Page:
Article

Management of Postmenopausal Hot Flushes With Venlafaxine Hydrochloride: A Randomized, Controlled Trial

Department of Obstetrics, Gynecology and Reproductive Sciences, University of California, San Francisco, San Francisco, California, United States
Obstetrics and Gynecology (Impact Factor: 4.37). 02/2005; 105(1):161-6. DOI: 10.1097/01.AOG.0000147840.06947.46
Source: PubMed

ABSTRACT To examine the efficacy of extended-release venlafaxine for the treatment of postmenopausal hot flushes.
Eighty postmenopausal women with more than 14 hot flushes per week were randomized to receive treatment with extended-release venlafaxine or placebo. Participants received 37.5 mg daily for 1 week, followed by 75 mg daily for 11 weeks. Daily hot flush severity scores and adverse effects were recorded by subjects. Baseline and monthly follow-up questionnaires assessed patient-perceived hot flush score, quality of life, and sexual function. Participants were treated for 12 weeks.
Of the 80 subjects who enrolled in the study, 40 were in the treatment group and 40 in the control group. Of these, 61 completed the study (treatment, n = 29; control, n = 32). Subjective assessment at monthly visits of the effects of hot flush symptoms on daily living were significantly improved in the treatment group (P < .001). Hot flush severity scores based on daily diaries were somewhat lower in the treatment group, but the between-group difference did not reach statistical significance (P = .25). Three side effects, dry mouth, sleeplessness, and decreased appetite, were significantly more frequent in the venlafaxine group, but others, including dizziness, tremors, anxiety, diarrhea, and rash, were significantly less frequent. Ninety-three percent of participants in the venlafaxine group chose to continue treatment at the conclusion of the study.
Extended-release venlafaxine, 75 mg per day, is an effective treatment for postmenopausal hot flushes in otherwise healthy women, based on a significant decrease in patient-perceived hot flush score.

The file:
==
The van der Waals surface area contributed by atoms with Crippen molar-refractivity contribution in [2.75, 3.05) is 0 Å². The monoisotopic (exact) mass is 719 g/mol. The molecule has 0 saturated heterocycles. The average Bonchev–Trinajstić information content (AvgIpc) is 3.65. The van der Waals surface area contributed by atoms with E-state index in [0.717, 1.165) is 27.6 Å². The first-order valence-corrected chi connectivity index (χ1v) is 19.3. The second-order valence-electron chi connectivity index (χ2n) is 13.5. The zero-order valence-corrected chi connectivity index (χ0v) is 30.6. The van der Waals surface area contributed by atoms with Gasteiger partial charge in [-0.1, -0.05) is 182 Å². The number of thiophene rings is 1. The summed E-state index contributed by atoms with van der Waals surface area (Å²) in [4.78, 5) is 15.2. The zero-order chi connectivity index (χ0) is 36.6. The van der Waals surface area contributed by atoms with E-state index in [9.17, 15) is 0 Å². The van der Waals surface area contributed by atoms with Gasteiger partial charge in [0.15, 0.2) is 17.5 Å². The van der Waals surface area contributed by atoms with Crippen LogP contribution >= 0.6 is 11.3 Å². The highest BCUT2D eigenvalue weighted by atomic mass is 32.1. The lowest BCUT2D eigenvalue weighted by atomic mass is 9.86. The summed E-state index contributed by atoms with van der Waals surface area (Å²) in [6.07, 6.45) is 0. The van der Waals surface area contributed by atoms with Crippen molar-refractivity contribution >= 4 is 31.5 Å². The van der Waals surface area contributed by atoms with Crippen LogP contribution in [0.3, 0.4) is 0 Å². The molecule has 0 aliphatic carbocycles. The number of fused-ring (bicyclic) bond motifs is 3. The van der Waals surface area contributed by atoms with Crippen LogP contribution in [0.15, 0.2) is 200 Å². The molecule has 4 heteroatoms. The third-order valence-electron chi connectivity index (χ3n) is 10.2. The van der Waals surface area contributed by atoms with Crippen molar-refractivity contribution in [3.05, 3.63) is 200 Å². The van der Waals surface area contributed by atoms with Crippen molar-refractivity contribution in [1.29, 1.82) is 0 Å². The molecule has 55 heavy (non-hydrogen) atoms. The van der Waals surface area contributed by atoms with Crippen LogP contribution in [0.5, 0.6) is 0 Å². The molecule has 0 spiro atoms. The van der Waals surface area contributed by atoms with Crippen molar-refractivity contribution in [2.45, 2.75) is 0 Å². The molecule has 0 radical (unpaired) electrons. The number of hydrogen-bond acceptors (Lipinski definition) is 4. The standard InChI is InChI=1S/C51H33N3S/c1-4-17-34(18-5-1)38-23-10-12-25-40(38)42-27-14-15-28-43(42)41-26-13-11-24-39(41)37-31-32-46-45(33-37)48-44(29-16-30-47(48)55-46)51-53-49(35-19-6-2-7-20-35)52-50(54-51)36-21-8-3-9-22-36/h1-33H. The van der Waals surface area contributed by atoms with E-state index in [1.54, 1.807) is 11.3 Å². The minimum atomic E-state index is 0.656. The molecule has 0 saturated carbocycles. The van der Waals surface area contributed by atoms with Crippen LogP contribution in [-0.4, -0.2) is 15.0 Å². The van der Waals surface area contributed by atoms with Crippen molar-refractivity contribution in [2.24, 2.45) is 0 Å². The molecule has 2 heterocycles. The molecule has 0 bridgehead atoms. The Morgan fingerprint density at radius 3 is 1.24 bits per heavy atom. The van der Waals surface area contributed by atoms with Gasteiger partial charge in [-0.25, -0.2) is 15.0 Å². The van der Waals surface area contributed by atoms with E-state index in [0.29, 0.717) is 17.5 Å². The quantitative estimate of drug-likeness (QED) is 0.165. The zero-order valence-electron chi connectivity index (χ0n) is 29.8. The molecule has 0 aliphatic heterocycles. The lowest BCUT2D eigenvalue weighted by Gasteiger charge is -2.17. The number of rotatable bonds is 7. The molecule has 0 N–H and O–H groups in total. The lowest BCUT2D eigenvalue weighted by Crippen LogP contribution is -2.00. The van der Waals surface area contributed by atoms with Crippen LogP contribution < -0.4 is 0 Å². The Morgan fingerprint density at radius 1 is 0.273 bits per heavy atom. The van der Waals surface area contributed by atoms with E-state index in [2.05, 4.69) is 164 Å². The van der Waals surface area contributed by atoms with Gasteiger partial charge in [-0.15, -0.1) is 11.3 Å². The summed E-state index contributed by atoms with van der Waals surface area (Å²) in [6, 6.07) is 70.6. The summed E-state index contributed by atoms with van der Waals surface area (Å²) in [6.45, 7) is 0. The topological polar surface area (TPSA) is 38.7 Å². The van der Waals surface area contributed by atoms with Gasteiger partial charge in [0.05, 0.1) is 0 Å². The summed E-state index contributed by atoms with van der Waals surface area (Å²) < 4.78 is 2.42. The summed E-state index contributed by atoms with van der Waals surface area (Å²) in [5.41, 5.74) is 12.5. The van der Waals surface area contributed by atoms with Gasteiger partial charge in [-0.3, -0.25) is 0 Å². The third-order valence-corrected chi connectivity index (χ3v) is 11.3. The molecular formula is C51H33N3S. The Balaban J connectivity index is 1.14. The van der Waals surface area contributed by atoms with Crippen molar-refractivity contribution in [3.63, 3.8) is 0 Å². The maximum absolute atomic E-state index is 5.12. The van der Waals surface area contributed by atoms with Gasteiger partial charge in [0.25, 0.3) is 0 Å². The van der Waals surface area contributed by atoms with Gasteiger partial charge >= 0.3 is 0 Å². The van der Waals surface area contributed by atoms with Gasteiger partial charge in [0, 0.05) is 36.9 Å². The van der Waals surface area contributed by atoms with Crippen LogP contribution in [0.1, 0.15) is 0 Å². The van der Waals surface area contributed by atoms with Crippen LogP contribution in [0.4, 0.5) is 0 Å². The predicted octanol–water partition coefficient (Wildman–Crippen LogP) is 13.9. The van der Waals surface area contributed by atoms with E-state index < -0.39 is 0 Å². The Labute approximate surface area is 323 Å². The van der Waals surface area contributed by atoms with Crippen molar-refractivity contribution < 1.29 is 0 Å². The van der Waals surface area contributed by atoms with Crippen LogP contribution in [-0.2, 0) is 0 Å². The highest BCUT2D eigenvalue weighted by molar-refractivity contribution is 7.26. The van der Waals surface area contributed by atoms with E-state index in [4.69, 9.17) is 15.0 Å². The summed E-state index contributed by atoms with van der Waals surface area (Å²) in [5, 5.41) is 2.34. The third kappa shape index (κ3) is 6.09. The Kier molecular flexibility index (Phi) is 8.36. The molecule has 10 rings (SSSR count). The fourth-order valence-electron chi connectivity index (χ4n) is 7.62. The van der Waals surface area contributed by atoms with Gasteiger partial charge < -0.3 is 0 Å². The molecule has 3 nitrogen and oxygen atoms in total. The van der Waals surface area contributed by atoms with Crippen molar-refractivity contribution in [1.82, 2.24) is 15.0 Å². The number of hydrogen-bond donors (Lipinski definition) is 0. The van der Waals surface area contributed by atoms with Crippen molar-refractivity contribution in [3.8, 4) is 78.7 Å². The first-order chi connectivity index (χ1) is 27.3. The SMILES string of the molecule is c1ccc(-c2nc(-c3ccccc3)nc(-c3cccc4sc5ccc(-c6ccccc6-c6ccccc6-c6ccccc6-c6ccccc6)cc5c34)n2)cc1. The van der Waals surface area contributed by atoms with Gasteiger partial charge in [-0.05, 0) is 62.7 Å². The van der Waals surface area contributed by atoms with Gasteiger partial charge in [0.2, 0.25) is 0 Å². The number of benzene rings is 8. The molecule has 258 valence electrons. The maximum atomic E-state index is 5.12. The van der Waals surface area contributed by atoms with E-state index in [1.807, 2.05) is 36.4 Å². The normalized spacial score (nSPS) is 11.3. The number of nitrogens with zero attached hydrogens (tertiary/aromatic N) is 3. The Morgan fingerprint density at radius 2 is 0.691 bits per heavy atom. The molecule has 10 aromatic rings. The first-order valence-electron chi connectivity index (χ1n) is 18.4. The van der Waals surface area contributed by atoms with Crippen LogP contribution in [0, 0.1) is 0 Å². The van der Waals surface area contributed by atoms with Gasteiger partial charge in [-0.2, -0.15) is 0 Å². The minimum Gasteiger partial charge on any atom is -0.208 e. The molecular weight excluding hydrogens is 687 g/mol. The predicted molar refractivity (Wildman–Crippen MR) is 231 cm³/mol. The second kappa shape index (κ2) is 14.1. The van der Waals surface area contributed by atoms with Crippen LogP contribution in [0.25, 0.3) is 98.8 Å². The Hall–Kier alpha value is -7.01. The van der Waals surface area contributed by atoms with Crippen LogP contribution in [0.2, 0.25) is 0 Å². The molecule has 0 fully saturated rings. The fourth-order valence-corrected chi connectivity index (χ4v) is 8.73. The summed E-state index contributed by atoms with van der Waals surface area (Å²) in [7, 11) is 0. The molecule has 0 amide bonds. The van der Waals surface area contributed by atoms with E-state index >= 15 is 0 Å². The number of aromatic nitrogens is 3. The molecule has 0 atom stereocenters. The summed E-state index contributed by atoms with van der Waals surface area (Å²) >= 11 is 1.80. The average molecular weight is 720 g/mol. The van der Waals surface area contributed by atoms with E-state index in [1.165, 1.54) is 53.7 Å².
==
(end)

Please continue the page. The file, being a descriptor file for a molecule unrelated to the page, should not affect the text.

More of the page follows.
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    • "); (Saadati et al. 2013) #3447 (Agarwal et al. 2014; Pinkerton et al. 2014); SSRIs: (Simon et al. 2013; Aedo et al. 2011; Suvanto-Luukkonen et al. 2005; Oktem et al. 2007), venlafaxine (Evans et al. 2005; Boekhout et al. 2011; Vitolins et al. 2013), desvenlafaxine (Speroff et al. 2008; Archer et al. 2009a; Archer et al. 2009b; Cheng et al. 2013; Bouchard et al. 2012; Pinkerton et al. 2013), isoflavones (Albertazzi et al. 1998; Han et al. 2002; van de Weijer & Barentsen 2002; Jeri 2002; Sammartino et al. 2003; Nahas et al. 2004; Nahas et al. 2007; Khaodhiar et al. 2008; Cheng et al. 2007; Radhakrishnan et al. 2009; Ye et al. 2012; Aso et al. 2012; Mainini et al. 2013; D&apos;Anna et al. 2007; D&apos;Anna et al. 2009; Ferrari 2009; Evans et al. 2011; Murkies et al. 1995; Crisafulli et al. 2004; Labos et al. 2013; Upmalis et al. 2000; Faure et al. 2002); hops (Heyerick et al. 2006); red clover (Hidalgo et al. 2005; Lipovac et al. 2012), flaxseed (Colli et al. 2012), St. John's wort (Uebelhack et al. 2006; Briese et al. 2007), French maritime pine bark (Yang et al. 2007; Kohama & Negami 2013), Sibiric Rhubarb (Heger et al. 2006; Kaszkin-Bettag et al. 2007; Kaszkin-Bettag et al. 2009; Hasper et al. 2009), and CREs (Drewe et al. 2013; Lopatka et al. 2007; Vermes et al. 2005; Liske et al. 2002; Frei-Kleiner et al. 2005; Schellenberg et al. 2012; Osmers et al. 2005; Ross 2012; Newton et al. 2006; Geller et al. 2009; Stoll 1987; Wuttke et al. 2003; Nappi et al. 2005; Bai et al. 2007; Uebelhack et al. 2006; Briese et al. 2007; Oktem et al. 2007; Hernández Munoz & Pluchino 2003; Rostock et al. 2011). "
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